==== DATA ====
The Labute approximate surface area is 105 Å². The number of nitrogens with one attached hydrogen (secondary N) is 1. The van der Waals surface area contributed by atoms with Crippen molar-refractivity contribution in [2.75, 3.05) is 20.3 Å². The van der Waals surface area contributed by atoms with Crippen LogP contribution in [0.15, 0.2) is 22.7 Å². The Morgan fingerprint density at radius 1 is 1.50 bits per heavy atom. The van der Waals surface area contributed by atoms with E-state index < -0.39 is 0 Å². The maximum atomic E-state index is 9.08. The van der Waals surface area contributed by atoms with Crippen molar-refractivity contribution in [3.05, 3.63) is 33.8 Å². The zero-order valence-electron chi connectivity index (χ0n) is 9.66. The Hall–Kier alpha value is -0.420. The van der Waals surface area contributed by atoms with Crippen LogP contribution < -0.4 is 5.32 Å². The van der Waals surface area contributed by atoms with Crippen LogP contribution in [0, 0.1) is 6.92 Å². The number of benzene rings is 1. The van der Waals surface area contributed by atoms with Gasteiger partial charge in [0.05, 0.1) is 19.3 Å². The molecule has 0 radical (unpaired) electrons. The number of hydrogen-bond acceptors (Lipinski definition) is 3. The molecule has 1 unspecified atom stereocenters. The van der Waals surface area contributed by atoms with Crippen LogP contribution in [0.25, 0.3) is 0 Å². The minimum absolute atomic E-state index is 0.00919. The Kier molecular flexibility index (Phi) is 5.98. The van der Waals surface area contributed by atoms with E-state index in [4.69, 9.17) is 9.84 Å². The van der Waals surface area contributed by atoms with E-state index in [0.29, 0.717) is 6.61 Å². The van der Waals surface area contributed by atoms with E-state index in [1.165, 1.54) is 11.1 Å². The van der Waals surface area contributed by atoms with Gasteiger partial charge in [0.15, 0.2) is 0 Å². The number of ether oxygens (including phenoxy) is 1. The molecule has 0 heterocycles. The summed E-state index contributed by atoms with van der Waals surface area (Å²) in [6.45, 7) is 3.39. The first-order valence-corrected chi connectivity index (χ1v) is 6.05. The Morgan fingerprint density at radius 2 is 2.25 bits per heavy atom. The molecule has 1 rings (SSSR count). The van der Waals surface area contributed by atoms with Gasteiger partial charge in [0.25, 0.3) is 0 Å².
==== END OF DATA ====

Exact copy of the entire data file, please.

The Labute approximate surface area is 105 Å². The number of nitrogens with one attached hydrogen (secondary N) is 1. The van der Waals surface area contributed by atoms with Crippen molar-refractivity contribution in [2.75, 3.05) is 20.3 Å². The van der Waals surface area contributed by atoms with Crippen LogP contribution in [0.15, 0.2) is 22.7 Å². The Morgan fingerprint density at radius 1 is 1.50 bits per heavy atom. The van der Waals surface area contributed by atoms with E-state index < -0.39 is 0 Å². The maximum atomic E-state index is 9.08. The van der Waals surface area contributed by atoms with Crippen molar-refractivity contribution in [3.05, 3.63) is 33.8 Å². The zero-order valence-electron chi connectivity index (χ0n) is 9.66. The Hall–Kier alpha value is -0.420. The van der Waals surface area contributed by atoms with Crippen LogP contribution < -0.4 is 5.32 Å². The van der Waals surface area contributed by atoms with Crippen LogP contribution in [0, 0.1) is 6.92 Å². The number of benzene rings is 1. The van der Waals surface area contributed by atoms with Gasteiger partial charge in [0.05, 0.1) is 19.3 Å². The molecule has 0 radical (unpaired) electrons. The number of hydrogen-bond acceptors (Lipinski definition) is 3. The molecule has 1 unspecified atom stereocenters. The van der Waals surface area contributed by atoms with Crippen LogP contribution in [0.25, 0.3) is 0 Å². The minimum absolute atomic E-state index is 0.00919. The Kier molecular flexibility index (Phi) is 5.98. The van der Waals surface area contributed by atoms with E-state index in [4.69, 9.17) is 9.84 Å². The van der Waals surface area contributed by atoms with E-state index in [0.29, 0.717) is 6.61 Å². The van der Waals surface area contributed by atoms with E-state index in [1.165, 1.54) is 11.1 Å². The van der Waals surface area contributed by atoms with Gasteiger partial charge in [0.15, 0.2) is 0 Å². The number of ether oxygens (including phenoxy) is 1. The molecule has 0 heterocycles. The summed E-state index contributed by atoms with van der Waals surface area (Å²) in [6.45, 7) is 3.39. The first-order valence-corrected chi connectivity index (χ1v) is 6.05. The Morgan fingerprint density at radius 2 is 2.25 bits per heavy atom. The molecule has 1 rings (SSSR count). The van der Waals surface area contributed by atoms with Gasteiger partial charge in [0.25, 0.3) is 0 Å².